The condiment sū méi jiàng is typically made with plums, vinegar, sugar and some spices. Our version of plum sauce has the perfect balance of sweetness, brightness and light spice. It’s traditionally used as a dipping sauce for fried foods like spring rolls, egg rolls and fried wontons, and for basting duck, chicken and pork. But there’s no need to stop there. Try it tossed with noodles or a stir-fry, or mixed into a salad dressing for a twist.
Place the plums, sugar, apple cider vinegar, unseasoned rice vinegar, soy sauce, Chinese five-spice powder, ginger coins, chile and 1/4 teaspoon salt in a small pot. Bring to a boil, reduce the heat to medium, cover and simmer until the plums are soft, about 20 minutes.
Allow the mixture to cool for 5 minutes, then transfer to a blender, filling halfway. Put the lid on, leaving one corner open. Cover the lid with a kitchen towel to catch splatters, and pulse until smooth. Alternatively, use an immersion blender until smooth.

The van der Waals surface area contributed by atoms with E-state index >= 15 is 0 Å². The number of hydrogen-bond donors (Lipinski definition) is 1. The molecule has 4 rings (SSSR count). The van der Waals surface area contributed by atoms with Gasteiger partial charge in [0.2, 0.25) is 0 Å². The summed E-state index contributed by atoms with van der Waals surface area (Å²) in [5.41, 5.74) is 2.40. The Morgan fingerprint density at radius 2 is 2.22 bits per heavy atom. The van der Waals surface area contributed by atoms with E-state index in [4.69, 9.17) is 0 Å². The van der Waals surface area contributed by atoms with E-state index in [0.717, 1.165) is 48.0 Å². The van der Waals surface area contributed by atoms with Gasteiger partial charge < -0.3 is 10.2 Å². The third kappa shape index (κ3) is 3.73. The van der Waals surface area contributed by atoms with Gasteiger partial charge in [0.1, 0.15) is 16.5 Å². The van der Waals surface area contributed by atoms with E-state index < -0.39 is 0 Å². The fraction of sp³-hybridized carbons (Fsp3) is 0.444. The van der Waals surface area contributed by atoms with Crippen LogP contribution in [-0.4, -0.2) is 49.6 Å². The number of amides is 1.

Transfer the blended plum mixture back to the same pot and cook over medium heat, stirring frequently, until the mixture is thick and you can see the bottom of the pot when you run a rubber spatula across the bottom, about 5 minutes.
Transfer to a medium bowl or plate to cool to room temperature, about 2 hours.
The sauce can be stored in an airtight container in the refrigerator for up to 2 weeks or in the freezer for up to 2 months.
Brown slab sugar has a light caramel flavor that tastes purer than light brown sugar, but you can use either in this recipe. Look for slab sugar at Asian markets or online.
Tools You May Need
When blending hot liquid, first let it cool for five minutes or so, then transfer it to a blender, filling only halfway. Put the lid on, leaving one corner open. Cover the lid with a kitchen towel to catch splatters, and pulse until smooth.
Copyright 2022 Television Food Network, G.P. All rights reserved.
Tools You May Need
Price and stock may change after publish date, and we may make money off